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Stay upbeat on U.S. stocks, says SocGen, which just boosted its S&P 500 target


It’s CPI day and the mood is a little tense, understandably given expectations for that number to bump up.

While a summer swoon for stocks has already left some investors wary, optimists remain. Manish Kabra, head of U.S. equity strategy at Société Générale, is the latest on Wall Street to lift his S&P 500
SPX
target, predicting the index will reach 4,750 by the end of 2023 versus a prior 4,300. (Here’s where the rest of Wall Street currently stands)

He says in our call of the day that they are staying bullish near term, “despite the likely jitters in 2024,” as investors will begin accounting for a more optimistic economic outlook. So recession calls will be “deleted/delayed,” they say.

Kabra says they still see a U.S. recession likely mid next year, but for now the S&P 500 will be the “last man standing,” when it comes to defending its roughly 16% gain seen this year.

“We continue to see support for the S&P 500 from AI-driven investments and fiscal/reshoring manufacturing spending. Further, interest-rate coverage for the largest 10% of U.S. stocks by market cap (78% of S&P 500 market cap) is near all-time highs, and thus the Fed hikes have had a limited impact on these companies –which are even earning interest on their cash balances,” said the strategist in a note that published Wednesday.

SocGen has been bullish on growth stocks — up 35% so far this year — and bearish on value names — flat –and expects that trade will get “stretched for the rest of the year.” He said earnings per share for growth stocks should start to rise in the next two quarters:

He suggests sticking with growth names, as tech stocks are likely to benefit from that EPS inflection, supported by robotics and AI-related stocks. They also like industrials, thanks to an expected fiscal/reshoring boom spurred by the Inflation Reduction Act. Kabra says they’d sell growth stocks if the Institute for Supply Management manufacturing index goes over 55 (It has been contracting for 10 months) or if U.S. 10-year Treasury yields top 5%, which he doesn’t expect.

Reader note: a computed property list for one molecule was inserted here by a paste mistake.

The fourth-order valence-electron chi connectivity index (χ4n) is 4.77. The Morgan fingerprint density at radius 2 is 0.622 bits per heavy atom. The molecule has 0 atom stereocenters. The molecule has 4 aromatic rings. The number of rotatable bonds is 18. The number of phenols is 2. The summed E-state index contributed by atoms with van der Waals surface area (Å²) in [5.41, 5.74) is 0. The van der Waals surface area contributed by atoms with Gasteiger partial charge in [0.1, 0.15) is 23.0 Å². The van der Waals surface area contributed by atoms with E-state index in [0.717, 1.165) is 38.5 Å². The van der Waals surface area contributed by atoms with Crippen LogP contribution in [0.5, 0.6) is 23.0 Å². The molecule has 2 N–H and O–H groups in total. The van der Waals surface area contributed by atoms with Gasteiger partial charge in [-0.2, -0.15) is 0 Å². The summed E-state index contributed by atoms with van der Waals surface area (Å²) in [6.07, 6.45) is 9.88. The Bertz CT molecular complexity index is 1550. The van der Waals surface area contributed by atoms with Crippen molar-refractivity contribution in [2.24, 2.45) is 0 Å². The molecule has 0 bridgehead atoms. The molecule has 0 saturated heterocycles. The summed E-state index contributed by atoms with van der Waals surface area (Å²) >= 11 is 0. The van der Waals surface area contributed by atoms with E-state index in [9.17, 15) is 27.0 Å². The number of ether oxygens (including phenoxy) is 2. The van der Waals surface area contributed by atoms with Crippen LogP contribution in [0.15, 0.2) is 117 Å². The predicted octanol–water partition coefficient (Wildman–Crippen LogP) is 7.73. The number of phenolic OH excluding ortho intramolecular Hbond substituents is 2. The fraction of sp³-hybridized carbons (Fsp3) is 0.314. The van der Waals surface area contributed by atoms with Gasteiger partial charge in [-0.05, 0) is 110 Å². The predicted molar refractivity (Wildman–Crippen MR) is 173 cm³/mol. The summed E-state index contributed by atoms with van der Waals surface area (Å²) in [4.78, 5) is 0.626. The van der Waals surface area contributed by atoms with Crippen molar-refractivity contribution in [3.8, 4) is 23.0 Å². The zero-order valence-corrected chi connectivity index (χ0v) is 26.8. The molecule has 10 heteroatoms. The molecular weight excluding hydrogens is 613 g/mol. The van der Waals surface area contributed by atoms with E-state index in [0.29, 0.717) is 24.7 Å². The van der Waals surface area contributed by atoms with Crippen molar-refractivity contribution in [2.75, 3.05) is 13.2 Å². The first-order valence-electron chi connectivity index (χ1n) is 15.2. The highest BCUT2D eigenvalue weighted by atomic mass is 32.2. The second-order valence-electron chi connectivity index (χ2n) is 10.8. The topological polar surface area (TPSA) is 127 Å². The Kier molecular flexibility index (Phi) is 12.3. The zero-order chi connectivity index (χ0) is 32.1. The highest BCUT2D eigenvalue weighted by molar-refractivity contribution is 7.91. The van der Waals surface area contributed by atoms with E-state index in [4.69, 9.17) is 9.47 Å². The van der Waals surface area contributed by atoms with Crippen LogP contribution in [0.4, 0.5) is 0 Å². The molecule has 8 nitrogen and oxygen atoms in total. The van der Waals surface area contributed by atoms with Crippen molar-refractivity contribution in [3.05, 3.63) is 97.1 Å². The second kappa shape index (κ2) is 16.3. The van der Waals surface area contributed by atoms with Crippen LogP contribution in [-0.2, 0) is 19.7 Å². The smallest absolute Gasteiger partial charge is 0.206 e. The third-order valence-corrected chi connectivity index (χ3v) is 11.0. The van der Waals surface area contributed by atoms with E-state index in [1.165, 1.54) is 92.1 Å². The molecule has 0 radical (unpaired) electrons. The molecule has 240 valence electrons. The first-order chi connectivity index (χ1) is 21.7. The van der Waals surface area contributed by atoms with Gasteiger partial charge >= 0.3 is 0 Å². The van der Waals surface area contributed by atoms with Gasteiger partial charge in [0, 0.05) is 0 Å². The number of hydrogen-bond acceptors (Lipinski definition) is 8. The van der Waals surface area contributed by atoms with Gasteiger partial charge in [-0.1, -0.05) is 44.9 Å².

Read: 20 stocks of aerospace and defense companies expected to grow sales most quickly through 2025

Another plus for U.S. stocks is that they stack up well against other international markets, with stagflation in Europe and a disinflationary downturn in China. “With EPS momentum already stronger for the S&P than the rest of the world, it will not take a lot of convincing for global investors to plough money into any weakness in the large U.S. equities,” he said.

Kabra and his team do see a stumbling block ahead for 2024, with this table laying out their S&P 500 road map:


Société Générale

Kabra says it will take a couple of quarters for their recession expectations and credit market shocks to hit markets.

“We expect a 15% shock in the S&P 500 in 2Q24, likely driven by a contraction in U.S. consumer spending. However, with a return to 5% nominal GDP growth in 2025, the S&P 500 should recover,” he says. Bond yields will drift down to 3% to 3.5% in a soft recession and aggressive Fed rate cuts should be a feature by the middle of next year, he says.